2. The oath excludes all design, at the time, of attempting to depose the reigning prince, for any reason whatever. Let the justice of the Revolution be what it would, no honest man could have taken even the present oath of allegiance to James the Second, who entertained, at the time of taking it, a design of joining in the measures which were entered into to dethrone him.

3. The oath forbids the taking up of arms against the reigning prince, with views of private advancement, or from motives of personal resentment or dislike. It is possible to happen in this, what frequently happens in despotic governments, that an ambitious general, at the head of the military force of the nation, might, by a conjuncture of fortunate circumstances, and a great ascendancy over the minds of the soldiery, depose the prince upon the throne, and make way to it for himself, or for some creature of his own. A person in this situation would be withholden from such an attempt by the oath of allegiance, if he paid regard to it. If there were any who engaged in the rebellion of the year forty-five, with the expectation of titles, estates, or preferment; or because they were disappointed, and thought themselves neglected and ill-used at court: or because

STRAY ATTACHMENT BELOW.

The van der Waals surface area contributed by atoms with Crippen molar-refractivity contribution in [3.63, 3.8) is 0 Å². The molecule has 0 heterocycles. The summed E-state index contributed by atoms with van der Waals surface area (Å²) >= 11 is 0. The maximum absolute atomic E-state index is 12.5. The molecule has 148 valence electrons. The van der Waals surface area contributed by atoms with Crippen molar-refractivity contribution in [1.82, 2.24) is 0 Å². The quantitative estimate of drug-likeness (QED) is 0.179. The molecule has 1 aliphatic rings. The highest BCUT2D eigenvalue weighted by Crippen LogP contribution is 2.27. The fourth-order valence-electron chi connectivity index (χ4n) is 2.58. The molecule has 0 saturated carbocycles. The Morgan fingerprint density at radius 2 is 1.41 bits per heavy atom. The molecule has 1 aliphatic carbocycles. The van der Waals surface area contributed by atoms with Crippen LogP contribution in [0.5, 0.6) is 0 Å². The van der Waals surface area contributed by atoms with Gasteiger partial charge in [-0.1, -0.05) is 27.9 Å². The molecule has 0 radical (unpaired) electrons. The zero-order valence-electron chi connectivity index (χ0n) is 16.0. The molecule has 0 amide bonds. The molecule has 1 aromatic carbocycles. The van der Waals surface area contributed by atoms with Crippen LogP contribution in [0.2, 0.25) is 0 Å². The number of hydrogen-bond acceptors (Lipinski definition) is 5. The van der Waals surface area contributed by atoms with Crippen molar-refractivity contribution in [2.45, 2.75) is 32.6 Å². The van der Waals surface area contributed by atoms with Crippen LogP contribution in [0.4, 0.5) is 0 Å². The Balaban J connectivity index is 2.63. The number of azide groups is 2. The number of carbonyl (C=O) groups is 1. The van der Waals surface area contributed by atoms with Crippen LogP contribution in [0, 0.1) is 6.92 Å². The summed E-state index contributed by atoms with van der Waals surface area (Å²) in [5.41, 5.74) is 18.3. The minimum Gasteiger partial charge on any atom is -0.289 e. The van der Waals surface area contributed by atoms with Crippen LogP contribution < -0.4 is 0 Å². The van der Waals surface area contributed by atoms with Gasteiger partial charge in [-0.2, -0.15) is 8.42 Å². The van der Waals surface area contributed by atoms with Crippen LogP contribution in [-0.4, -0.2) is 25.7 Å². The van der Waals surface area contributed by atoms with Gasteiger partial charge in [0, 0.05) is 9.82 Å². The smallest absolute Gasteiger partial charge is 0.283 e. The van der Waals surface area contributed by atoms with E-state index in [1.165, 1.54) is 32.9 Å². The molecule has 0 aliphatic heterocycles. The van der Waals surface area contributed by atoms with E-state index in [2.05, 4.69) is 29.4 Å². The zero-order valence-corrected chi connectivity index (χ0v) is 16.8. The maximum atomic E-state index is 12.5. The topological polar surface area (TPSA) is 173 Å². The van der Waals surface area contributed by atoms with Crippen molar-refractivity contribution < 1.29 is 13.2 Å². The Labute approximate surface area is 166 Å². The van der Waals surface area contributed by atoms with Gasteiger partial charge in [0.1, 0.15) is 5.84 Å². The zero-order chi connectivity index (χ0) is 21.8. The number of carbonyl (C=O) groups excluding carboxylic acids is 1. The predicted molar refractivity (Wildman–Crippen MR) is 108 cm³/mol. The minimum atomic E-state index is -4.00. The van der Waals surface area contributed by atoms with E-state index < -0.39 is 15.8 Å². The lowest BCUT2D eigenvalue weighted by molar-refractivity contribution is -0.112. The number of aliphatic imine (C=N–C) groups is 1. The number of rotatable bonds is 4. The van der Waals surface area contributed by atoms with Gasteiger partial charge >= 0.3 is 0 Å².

they entertained a family animosity, or personal resentment, against the king, the favourite, or the minister;-if any were induced to take up arms by these motives, they added to the many crimes of an unprovoked rebellion, that of wilful and corrupt perjury. If, in the late American war, the same motives determined others to connect themselves with that opposition, their part in it was chargeable with perfidy and falsehood to their oath, whatever was the justice of the opposition itself, or however well founded their own 'complaints might be of private injury.